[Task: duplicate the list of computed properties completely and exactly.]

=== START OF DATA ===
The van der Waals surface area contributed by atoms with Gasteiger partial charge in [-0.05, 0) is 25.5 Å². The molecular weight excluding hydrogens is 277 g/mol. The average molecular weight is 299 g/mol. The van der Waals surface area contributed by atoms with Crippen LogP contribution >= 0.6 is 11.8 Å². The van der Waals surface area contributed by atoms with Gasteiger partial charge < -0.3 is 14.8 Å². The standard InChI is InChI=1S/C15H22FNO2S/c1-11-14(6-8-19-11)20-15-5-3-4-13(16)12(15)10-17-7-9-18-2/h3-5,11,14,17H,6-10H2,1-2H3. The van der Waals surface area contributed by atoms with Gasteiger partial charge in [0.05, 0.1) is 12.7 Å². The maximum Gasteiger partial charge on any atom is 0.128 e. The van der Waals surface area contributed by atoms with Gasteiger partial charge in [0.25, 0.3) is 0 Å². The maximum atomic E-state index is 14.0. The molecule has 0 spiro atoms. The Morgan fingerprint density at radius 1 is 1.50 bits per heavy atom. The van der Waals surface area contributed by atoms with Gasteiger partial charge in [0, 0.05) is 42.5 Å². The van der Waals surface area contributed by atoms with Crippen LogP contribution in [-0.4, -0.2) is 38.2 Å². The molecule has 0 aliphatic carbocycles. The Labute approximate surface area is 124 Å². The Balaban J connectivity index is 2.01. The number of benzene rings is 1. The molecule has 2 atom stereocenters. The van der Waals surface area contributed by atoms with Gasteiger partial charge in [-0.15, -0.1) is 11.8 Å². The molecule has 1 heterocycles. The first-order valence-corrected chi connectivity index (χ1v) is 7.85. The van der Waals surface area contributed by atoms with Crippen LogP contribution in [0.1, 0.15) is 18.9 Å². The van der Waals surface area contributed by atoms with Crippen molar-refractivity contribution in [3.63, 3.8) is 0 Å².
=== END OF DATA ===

The van der Waals surface area contributed by atoms with Gasteiger partial charge in [-0.05, 0) is 25.5 Å². The molecular weight excluding hydrogens is 277 g/mol. The average molecular weight is 299 g/mol. The van der Waals surface area contributed by atoms with Crippen LogP contribution >= 0.6 is 11.8 Å². The van der Waals surface area contributed by atoms with Gasteiger partial charge < -0.3 is 14.8 Å². The standard InChI is InChI=1S/C15H22FNO2S/c1-11-14(6-8-19-11)20-15-5-3-4-13(16)12(15)10-17-7-9-18-2/h3-5,11,14,17H,6-10H2,1-2H3. The van der Waals surface area contributed by atoms with Gasteiger partial charge in [0.05, 0.1) is 12.7 Å². The maximum Gasteiger partial charge on any atom is 0.128 e. The van der Waals surface area contributed by atoms with Gasteiger partial charge in [0.25, 0.3) is 0 Å². The maximum atomic E-state index is 14.0. The molecule has 0 spiro atoms. The Morgan fingerprint density at radius 1 is 1.50 bits per heavy atom. The van der Waals surface area contributed by atoms with Gasteiger partial charge in [0, 0.05) is 42.5 Å². The van der Waals surface area contributed by atoms with Crippen LogP contribution in [-0.4, -0.2) is 38.2 Å². The molecule has 0 aliphatic carbocycles. The Labute approximate surface area is 124 Å². The Balaban J connectivity index is 2.01. The number of benzene rings is 1. The molecule has 2 atom stereocenters. The van der Waals surface area contributed by atoms with Gasteiger partial charge in [-0.15, -0.1) is 11.8 Å². The molecule has 1 heterocycles. The first-order valence-corrected chi connectivity index (χ1v) is 7.85. The van der Waals surface area contributed by atoms with Crippen LogP contribution in [0.1, 0.15) is 18.9 Å². The van der Waals surface area contributed by atoms with Crippen molar-refractivity contribution in [3.63, 3.8) is 0 Å².